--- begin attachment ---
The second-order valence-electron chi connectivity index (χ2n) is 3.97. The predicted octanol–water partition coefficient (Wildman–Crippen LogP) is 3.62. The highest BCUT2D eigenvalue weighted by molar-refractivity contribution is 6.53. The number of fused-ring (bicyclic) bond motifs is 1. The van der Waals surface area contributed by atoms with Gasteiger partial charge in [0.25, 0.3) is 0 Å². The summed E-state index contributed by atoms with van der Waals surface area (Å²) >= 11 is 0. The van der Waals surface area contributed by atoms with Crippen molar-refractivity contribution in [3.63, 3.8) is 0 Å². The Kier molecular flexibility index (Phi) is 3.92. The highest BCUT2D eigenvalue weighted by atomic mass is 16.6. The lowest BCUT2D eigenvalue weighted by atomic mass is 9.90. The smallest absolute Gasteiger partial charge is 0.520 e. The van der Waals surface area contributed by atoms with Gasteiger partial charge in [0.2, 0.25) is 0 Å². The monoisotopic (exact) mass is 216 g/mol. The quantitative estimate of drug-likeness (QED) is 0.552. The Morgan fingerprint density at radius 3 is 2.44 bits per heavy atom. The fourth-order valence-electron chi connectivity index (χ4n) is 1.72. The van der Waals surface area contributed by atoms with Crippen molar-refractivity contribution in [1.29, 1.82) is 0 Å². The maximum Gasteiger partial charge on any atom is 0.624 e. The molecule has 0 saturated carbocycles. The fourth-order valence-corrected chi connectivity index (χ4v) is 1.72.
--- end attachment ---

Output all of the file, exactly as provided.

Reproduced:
The second-order valence-electron chi connectivity index (χ2n) is 3.97. The predicted octanol–water partition coefficient (Wildman–Crippen LogP) is 3.62. The highest BCUT2D eigenvalue weighted by molar-refractivity contribution is 6.53. The number of fused-ring (bicyclic) bond motifs is 1. The van der Waals surface area contributed by atoms with Gasteiger partial charge in [0.25, 0.3) is 0 Å². The summed E-state index contributed by atoms with van der Waals surface area (Å²) >= 11 is 0. The van der Waals surface area contributed by atoms with Crippen molar-refractivity contribution in [3.63, 3.8) is 0 Å². The Kier molecular flexibility index (Phi) is 3.92. The highest BCUT2D eigenvalue weighted by atomic mass is 16.6. The lowest BCUT2D eigenvalue weighted by atomic mass is 9.90. The smallest absolute Gasteiger partial charge is 0.520 e. The van der Waals surface area contributed by atoms with Gasteiger partial charge in [0.2, 0.25) is 0 Å². The monoisotopic (exact) mass is 216 g/mol. The quantitative estimate of drug-likeness (QED) is 0.552. The Morgan fingerprint density at radius 3 is 2.44 bits per heavy atom. The fourth-order valence-electron chi connectivity index (χ4n) is 1.72. The van der Waals surface area contributed by atoms with Crippen molar-refractivity contribution in [1.29, 1.82) is 0 Å². The maximum Gasteiger partial charge on any atom is 0.624 e. The molecule has 0 saturated carbocycles. The fourth-order valence-corrected chi connectivity index (χ4v) is 1.72.